We were not alone. Lutherans were not the only ones watching and learning. Much of American Protestantism joined the movement to dress up their churches in the borrowed clothing of evangelicalism. Presbyterians, Baptists, Methodists, Dutch Reformed, Wesleyans, Pentecostals, and even Episcopalians all started to look eerily similar. We all agreed that though this was not who we were in confession, it was who we needed to be to jump on the growth train to rescue us from oblivion. As the stagnation became decline, the numbers pushed us to desperation. It was our duty to do whatever was necessary to make the church grow. The cause of Jesus was, after all, more important than creed, confession, liturgy, and piety. It began to seem shallow and self-serving to choose faithfulness over outreach. Those who did were painted with the harshest judgment of all -- maintenance workers. Jokes were rendered about who would turn out the lights and lock the door when the last old man or old lady still clinging to their hymnal died. Books were written to make light of our dullness -- how many Lutherans does it take to change a burned our light bulb? None, we never change anything.
But now, it seems, America is no longer in love with the evangelicals or their wannabes. The election has cast a shadow over evangelicals because of their overwhelming support for Trump. It did not help that prominent stars in the evangelical spotlight have had their reputations tarnished for financial or sexual improprieties. It did not help that evangelicals were divided over abortion and the cause of life. It did not help that evangelicals have been slow to join the woke culture and adopt the full LGBTQ+ agenda. It did not help that the growth of the nones has diluted the prestige of the evangelicals as a social force or voting block. It did not help that the evangelicals found themselves a less exclusive group when more and more Protestants and even Roman Catholics began to mimic their style. But the end reality is that most Christians no longer have evangelicals as a group to emulate in the hopes of rescuing themselves and their denominational structures. The shine is off their star. So who will we follow now?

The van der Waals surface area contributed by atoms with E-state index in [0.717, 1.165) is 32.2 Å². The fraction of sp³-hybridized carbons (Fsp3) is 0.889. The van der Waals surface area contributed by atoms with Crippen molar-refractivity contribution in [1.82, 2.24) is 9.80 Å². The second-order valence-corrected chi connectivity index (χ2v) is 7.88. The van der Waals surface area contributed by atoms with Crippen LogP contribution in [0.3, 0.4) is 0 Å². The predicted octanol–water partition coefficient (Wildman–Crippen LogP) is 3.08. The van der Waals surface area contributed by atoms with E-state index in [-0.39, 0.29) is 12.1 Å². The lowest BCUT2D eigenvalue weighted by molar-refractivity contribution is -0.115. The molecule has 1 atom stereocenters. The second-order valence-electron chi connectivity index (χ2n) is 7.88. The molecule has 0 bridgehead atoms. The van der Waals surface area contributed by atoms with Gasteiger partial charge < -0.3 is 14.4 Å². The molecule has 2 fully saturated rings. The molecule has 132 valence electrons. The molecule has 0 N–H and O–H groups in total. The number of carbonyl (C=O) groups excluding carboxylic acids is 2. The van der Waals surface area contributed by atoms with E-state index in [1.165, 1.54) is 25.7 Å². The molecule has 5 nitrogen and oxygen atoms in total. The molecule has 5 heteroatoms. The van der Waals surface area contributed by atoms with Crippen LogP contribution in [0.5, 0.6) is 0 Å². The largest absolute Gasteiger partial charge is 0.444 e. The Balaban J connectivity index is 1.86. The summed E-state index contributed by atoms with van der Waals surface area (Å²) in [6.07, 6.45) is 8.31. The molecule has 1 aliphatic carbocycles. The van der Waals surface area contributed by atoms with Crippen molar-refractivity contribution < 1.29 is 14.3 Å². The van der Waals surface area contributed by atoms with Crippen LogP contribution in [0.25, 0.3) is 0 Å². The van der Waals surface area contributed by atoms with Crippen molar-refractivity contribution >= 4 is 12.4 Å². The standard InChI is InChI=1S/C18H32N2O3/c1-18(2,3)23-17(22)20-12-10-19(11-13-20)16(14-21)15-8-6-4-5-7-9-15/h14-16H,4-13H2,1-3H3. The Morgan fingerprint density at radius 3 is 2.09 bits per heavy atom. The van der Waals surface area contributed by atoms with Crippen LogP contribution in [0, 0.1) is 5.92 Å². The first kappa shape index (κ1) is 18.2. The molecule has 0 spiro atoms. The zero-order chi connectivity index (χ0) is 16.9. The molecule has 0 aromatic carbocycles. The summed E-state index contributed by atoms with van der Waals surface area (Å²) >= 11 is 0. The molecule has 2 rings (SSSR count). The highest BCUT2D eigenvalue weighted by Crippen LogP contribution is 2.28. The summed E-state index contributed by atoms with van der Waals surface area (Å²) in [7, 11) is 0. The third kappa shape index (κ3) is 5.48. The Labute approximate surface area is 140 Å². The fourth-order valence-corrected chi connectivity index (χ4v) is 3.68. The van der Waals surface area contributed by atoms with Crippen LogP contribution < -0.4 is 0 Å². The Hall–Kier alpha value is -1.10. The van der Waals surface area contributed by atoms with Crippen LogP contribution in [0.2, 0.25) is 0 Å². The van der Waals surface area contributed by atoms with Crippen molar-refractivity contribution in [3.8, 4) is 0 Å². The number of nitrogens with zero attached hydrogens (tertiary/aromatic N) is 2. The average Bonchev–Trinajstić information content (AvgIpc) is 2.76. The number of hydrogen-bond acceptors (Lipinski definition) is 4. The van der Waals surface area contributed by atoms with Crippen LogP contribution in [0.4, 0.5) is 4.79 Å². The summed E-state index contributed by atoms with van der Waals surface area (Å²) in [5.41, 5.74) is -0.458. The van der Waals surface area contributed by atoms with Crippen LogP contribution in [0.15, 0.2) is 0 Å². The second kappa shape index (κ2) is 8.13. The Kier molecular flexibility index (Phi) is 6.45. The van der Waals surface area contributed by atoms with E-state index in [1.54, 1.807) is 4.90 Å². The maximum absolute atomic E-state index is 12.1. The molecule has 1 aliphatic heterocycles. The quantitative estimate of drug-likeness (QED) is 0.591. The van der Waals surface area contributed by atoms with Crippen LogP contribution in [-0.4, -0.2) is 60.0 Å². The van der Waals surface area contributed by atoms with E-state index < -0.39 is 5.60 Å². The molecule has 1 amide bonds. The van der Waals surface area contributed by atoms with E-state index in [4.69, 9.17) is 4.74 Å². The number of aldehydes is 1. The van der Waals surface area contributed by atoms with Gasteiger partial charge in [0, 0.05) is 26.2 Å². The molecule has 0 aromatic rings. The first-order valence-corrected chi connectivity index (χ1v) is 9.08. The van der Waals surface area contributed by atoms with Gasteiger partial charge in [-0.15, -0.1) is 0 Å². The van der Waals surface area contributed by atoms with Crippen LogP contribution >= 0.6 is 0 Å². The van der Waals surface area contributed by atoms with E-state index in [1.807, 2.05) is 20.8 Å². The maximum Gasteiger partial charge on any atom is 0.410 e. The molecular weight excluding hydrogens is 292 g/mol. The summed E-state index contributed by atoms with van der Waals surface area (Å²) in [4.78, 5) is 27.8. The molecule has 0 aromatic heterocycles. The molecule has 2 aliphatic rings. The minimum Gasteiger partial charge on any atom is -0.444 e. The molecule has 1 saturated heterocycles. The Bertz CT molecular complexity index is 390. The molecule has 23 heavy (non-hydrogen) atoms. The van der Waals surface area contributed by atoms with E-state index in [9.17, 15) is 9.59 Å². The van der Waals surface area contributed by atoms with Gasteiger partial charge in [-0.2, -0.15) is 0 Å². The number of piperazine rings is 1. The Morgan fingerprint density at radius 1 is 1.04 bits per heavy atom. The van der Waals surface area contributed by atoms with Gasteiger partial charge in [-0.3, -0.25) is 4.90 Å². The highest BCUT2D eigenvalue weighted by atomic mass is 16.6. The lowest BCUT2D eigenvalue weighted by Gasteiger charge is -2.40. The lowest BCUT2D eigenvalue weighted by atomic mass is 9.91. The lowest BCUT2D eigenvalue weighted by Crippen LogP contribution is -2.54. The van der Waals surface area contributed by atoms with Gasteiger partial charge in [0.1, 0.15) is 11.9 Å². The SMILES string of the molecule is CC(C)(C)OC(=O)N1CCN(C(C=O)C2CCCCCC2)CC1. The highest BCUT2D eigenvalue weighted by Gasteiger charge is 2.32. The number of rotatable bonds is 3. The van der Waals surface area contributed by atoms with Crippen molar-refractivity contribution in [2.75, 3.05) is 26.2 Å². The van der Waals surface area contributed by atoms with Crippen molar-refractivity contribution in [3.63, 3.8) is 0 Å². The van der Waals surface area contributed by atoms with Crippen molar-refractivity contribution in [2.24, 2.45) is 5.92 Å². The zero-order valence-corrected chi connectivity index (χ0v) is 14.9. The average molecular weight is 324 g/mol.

I cannot guarantee what jurisdictions and leaders will do but I would suggest that now might be a good time to be who we are. The lie of separating style and substance has never served us well and many who sought hope in evangelicalism were half-hearted enthusiasts at best. We all knew that this is not who we really were. So how about trying to be who we actually are. In worship, in creed, in confession, and in identity, let us be the Church of the Augsburg Confession. Let us stop apologizing for who we are. If who we are is not Biblical, if it deviates from the catholic faith (as Augustana insists), let us reform the reform so that it is in accord with Scripture and the great tradition. But if we read our confessions, confess our creeds, and pray our liturgy because they are faithful, let us not be embarrassed by this. This is not our crutch but our foundation, not our weakness but our strength. The Church that grows by lies and deception is not the Church established by Christ. The truth still sets us free. So let us cast off every constraint of fear over what those outside the faith might think of us or a path devoid of crosses and work and follow Christ, being the Church in its fullness. The world cannot overcome and the devil cannot stop the work of the Spirit acting through the means of grace. If that Word and Sacraments are the beating heart of who we are, whatever God chooses will endure and we will be just fine.